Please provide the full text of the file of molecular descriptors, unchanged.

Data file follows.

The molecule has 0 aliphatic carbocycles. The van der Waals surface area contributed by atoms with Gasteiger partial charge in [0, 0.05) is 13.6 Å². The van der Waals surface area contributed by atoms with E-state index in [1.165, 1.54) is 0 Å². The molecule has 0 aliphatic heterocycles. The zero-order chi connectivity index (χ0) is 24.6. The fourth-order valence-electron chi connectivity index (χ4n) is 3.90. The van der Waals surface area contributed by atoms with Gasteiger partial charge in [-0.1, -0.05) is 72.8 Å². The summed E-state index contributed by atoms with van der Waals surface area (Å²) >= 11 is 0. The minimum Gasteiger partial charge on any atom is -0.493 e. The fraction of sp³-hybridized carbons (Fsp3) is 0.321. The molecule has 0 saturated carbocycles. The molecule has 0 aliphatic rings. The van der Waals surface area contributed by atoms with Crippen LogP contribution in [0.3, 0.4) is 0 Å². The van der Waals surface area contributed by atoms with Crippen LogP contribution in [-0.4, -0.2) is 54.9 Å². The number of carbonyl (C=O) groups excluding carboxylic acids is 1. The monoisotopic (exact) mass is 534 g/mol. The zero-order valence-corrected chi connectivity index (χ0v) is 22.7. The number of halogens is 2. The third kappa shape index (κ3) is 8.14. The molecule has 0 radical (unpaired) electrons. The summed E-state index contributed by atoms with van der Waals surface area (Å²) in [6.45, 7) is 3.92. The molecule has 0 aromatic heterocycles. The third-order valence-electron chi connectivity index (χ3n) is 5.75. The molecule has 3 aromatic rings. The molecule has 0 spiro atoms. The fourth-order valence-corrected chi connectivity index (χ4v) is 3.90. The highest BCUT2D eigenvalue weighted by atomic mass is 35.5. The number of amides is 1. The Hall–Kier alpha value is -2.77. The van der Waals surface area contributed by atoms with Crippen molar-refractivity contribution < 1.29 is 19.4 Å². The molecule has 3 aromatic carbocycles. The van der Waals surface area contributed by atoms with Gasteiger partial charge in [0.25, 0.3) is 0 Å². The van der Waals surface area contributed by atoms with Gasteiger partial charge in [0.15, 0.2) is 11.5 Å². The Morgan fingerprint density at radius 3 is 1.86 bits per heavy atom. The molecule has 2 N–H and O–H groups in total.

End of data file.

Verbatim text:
The molecule has 0 aliphatic carbocycles. The van der Waals surface area contributed by atoms with Gasteiger partial charge in [0, 0.05) is 13.6 Å². The van der Waals surface area contributed by atoms with E-state index in [1.165, 1.54) is 0 Å². The molecule has 0 aliphatic heterocycles. The zero-order chi connectivity index (χ0) is 24.6. The fourth-order valence-electron chi connectivity index (χ4n) is 3.90. The van der Waals surface area contributed by atoms with Gasteiger partial charge in [-0.1, -0.05) is 72.8 Å². The summed E-state index contributed by atoms with van der Waals surface area (Å²) >= 11 is 0. The minimum Gasteiger partial charge on any atom is -0.493 e. The fraction of sp³-hybridized carbons (Fsp3) is 0.321. The molecule has 0 saturated carbocycles. The molecule has 0 aliphatic rings. The van der Waals surface area contributed by atoms with Crippen LogP contribution in [0.3, 0.4) is 0 Å². The van der Waals surface area contributed by atoms with Crippen LogP contribution in [-0.4, -0.2) is 54.9 Å². The number of carbonyl (C=O) groups excluding carboxylic acids is 1. The monoisotopic (exact) mass is 534 g/mol. The zero-order valence-corrected chi connectivity index (χ0v) is 22.7. The number of halogens is 2. The third kappa shape index (κ3) is 8.14. The molecule has 0 radical (unpaired) electrons. The summed E-state index contributed by atoms with van der Waals surface area (Å²) in [6.45, 7) is 3.92. The molecule has 0 aromatic heterocycles. The third-order valence-electron chi connectivity index (χ3n) is 5.75. The molecule has 3 aromatic rings. The molecule has 0 spiro atoms. The fourth-order valence-corrected chi connectivity index (χ4v) is 3.90. The highest BCUT2D eigenvalue weighted by atomic mass is 35.5. The number of amides is 1. The Hall–Kier alpha value is -2.77. The van der Waals surface area contributed by atoms with Crippen molar-refractivity contribution < 1.29 is 19.4 Å². The molecule has 3 aromatic carbocycles. The van der Waals surface area contributed by atoms with Gasteiger partial charge in [0.25, 0.3) is 0 Å². The van der Waals surface area contributed by atoms with Gasteiger partial charge in [0.15, 0.2) is 11.5 Å². The Morgan fingerprint density at radius 3 is 1.86 bits per heavy atom. The molecule has 2 N–H and O–H groups in total.